Address Data Analytics Department, Circadian Technologies, Inc., Stoneham, Massachusetts
Corporate Author Thesis
Publisher Place of Publication Editor
Language English Summary Language Original Title
Series Editor Series Title Abbreviated Series Title
Series Volume Series Issue Edition
ISSN 0748-7304 ISBN Medium
Area Expedition Conference
Notes PMID:32539484 Approved no
Call Number GFZ @ kyba @ Serial 3010
Permanent link to this record
 

 
Author van Grunsven, R.H.A.; van Deijk, J.R.; Donners, M.; Berendse, F.; Visser, M.E.; Veenendaal, E.; Spoelstra, K.
Title Experimental light at night has a negative long-term impact on macro-moth populations Type Journal Article
Year (down) 2020 Publication Current Biology Abbreviated Journal Current Biology
Volume 30 Issue 12 Pages R694-R695
Keywords Animals; Ecology
Abstract The current decline in insect numbers and biomass is likely due to several factors [1] and one of the lesser studied factors is the increased artificial light at night (ALAN). Several negative impacts of ALAN on insects have been described [2] but evidence that it ultimately results in population declines has been circumstantial due to a lack of emperical data [3,4]. Here, we experimentally exposed natural habitats to three colours of artificial light, and a dark control, and studied the impact on moth population numbers during five consecutive years. With this experimental, multi-year study, we can isolate the effects of artificial light from other anthropogenic factors that are often confounded in correlative studies. Furthermore, we can study long-term effects that only become apparent after several years. In the first two years, the number of moths in the illuminated and dark treatments did not differ, but after the second year, the number of moths in the illuminated treatments was lower than in the dark control (Figure 1). This first implies a causal relationship between ALAN and local population declines and thus a contribution of ALAN to insect declines.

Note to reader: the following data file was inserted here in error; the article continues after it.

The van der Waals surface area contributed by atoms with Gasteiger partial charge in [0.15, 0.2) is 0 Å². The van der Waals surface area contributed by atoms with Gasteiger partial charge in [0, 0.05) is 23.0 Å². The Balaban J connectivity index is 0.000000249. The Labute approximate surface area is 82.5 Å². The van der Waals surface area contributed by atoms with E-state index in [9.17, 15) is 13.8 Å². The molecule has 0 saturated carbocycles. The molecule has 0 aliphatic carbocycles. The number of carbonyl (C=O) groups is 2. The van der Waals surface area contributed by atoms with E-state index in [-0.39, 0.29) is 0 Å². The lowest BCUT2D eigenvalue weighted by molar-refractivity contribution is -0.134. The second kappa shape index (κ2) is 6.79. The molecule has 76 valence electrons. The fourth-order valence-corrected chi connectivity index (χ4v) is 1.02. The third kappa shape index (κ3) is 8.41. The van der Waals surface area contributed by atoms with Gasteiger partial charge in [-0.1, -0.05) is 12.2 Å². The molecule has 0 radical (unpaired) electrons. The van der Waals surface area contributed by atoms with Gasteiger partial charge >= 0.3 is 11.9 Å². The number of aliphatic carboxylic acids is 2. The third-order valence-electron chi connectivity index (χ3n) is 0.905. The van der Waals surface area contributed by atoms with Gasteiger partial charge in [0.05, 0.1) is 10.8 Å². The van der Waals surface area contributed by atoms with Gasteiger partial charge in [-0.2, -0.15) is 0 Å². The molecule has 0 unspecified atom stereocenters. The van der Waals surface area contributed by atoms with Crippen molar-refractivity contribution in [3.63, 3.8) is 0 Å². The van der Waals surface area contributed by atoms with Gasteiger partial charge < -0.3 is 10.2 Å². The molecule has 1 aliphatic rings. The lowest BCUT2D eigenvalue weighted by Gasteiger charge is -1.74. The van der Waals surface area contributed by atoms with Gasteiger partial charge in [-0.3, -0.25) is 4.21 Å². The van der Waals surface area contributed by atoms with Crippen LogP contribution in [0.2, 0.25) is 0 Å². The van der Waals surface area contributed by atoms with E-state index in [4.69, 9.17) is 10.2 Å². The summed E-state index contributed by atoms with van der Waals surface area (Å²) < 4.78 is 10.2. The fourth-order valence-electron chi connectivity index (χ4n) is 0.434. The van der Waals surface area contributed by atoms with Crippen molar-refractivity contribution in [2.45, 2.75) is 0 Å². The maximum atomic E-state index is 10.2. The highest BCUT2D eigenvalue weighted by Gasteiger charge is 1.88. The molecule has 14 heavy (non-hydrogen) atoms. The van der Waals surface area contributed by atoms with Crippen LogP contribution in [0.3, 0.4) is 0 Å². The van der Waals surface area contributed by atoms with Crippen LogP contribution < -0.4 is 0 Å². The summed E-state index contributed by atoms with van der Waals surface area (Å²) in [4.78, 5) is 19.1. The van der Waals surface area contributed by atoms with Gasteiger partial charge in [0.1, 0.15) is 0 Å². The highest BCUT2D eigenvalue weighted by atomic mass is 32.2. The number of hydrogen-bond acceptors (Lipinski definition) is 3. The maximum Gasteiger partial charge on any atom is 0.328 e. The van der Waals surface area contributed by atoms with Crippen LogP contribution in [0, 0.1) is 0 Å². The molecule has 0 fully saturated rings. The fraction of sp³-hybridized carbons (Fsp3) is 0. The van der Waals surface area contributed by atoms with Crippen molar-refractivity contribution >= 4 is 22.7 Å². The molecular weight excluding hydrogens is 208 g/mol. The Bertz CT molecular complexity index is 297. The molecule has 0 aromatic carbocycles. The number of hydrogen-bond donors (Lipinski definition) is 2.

Address
Corporate Author Thesis
Publisher Place of Publication Editor
Language Summary Language Original Title
Series Editor Series Title Abbreviated Series Title
Series Volume Series Issue Edition
ISSN 0960-9822 ISBN Medium
Area Expedition Conference
Notes Approved no
Call Number GFZ @ kyba @ Serial 3011